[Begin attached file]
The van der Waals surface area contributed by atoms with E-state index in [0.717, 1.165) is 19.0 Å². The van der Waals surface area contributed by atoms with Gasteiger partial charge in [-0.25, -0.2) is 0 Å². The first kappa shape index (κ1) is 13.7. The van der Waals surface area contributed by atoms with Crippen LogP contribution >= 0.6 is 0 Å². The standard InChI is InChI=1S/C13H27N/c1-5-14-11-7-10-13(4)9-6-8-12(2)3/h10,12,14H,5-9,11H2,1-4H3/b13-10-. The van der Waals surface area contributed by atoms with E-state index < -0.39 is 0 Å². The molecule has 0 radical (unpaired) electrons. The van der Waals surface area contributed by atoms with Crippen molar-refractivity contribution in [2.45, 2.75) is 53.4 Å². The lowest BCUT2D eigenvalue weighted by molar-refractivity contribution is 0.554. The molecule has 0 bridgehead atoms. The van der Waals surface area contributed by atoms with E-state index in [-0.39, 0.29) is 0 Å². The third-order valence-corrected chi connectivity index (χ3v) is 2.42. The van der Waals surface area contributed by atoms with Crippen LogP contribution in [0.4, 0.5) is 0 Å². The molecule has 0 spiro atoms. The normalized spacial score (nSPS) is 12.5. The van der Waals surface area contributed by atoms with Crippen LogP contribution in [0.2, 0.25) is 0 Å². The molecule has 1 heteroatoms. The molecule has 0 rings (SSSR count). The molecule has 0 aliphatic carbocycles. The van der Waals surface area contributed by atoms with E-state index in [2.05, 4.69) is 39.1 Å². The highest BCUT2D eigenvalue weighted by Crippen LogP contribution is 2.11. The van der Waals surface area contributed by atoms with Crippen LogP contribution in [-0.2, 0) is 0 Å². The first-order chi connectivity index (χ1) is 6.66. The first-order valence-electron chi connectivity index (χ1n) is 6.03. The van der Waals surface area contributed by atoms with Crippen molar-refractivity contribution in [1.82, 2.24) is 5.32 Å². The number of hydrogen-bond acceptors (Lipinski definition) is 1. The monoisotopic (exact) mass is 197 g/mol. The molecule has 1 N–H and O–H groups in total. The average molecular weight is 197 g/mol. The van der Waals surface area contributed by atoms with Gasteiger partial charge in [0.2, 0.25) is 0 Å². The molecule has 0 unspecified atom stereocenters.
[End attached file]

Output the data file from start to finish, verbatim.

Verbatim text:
The van der Waals surface area contributed by atoms with E-state index in [0.717, 1.165) is 19.0 Å². The van der Waals surface area contributed by atoms with Gasteiger partial charge in [-0.25, -0.2) is 0 Å². The first kappa shape index (κ1) is 13.7. The van der Waals surface area contributed by atoms with Crippen LogP contribution >= 0.6 is 0 Å². The standard InChI is InChI=1S/C13H27N/c1-5-14-11-7-10-13(4)9-6-8-12(2)3/h10,12,14H,5-9,11H2,1-4H3/b13-10-. The van der Waals surface area contributed by atoms with E-state index < -0.39 is 0 Å². The molecule has 0 radical (unpaired) electrons. The van der Waals surface area contributed by atoms with Crippen molar-refractivity contribution in [2.45, 2.75) is 53.4 Å². The lowest BCUT2D eigenvalue weighted by molar-refractivity contribution is 0.554. The molecule has 0 bridgehead atoms. The van der Waals surface area contributed by atoms with E-state index in [-0.39, 0.29) is 0 Å². The third-order valence-corrected chi connectivity index (χ3v) is 2.42. The van der Waals surface area contributed by atoms with Crippen LogP contribution in [0.4, 0.5) is 0 Å². The molecule has 0 spiro atoms. The normalized spacial score (nSPS) is 12.5. The van der Waals surface area contributed by atoms with Crippen LogP contribution in [0.2, 0.25) is 0 Å². The molecule has 1 heteroatoms. The molecule has 0 rings (SSSR count). The molecule has 0 aliphatic carbocycles. The van der Waals surface area contributed by atoms with E-state index in [2.05, 4.69) is 39.1 Å². The highest BCUT2D eigenvalue weighted by Crippen LogP contribution is 2.11. The van der Waals surface area contributed by atoms with Crippen LogP contribution in [-0.2, 0) is 0 Å². The first-order chi connectivity index (χ1) is 6.66. The first-order valence-electron chi connectivity index (χ1n) is 6.03. The van der Waals surface area contributed by atoms with Crippen molar-refractivity contribution in [1.82, 2.24) is 5.32 Å². The number of hydrogen-bond acceptors (Lipinski definition) is 1. The monoisotopic (exact) mass is 197 g/mol. The molecule has 1 N–H and O–H groups in total. The average molecular weight is 197 g/mol. The van der Waals surface area contributed by atoms with Gasteiger partial charge in [0.2, 0.25) is 0 Å². The molecule has 0 unspecified atom stereocenters.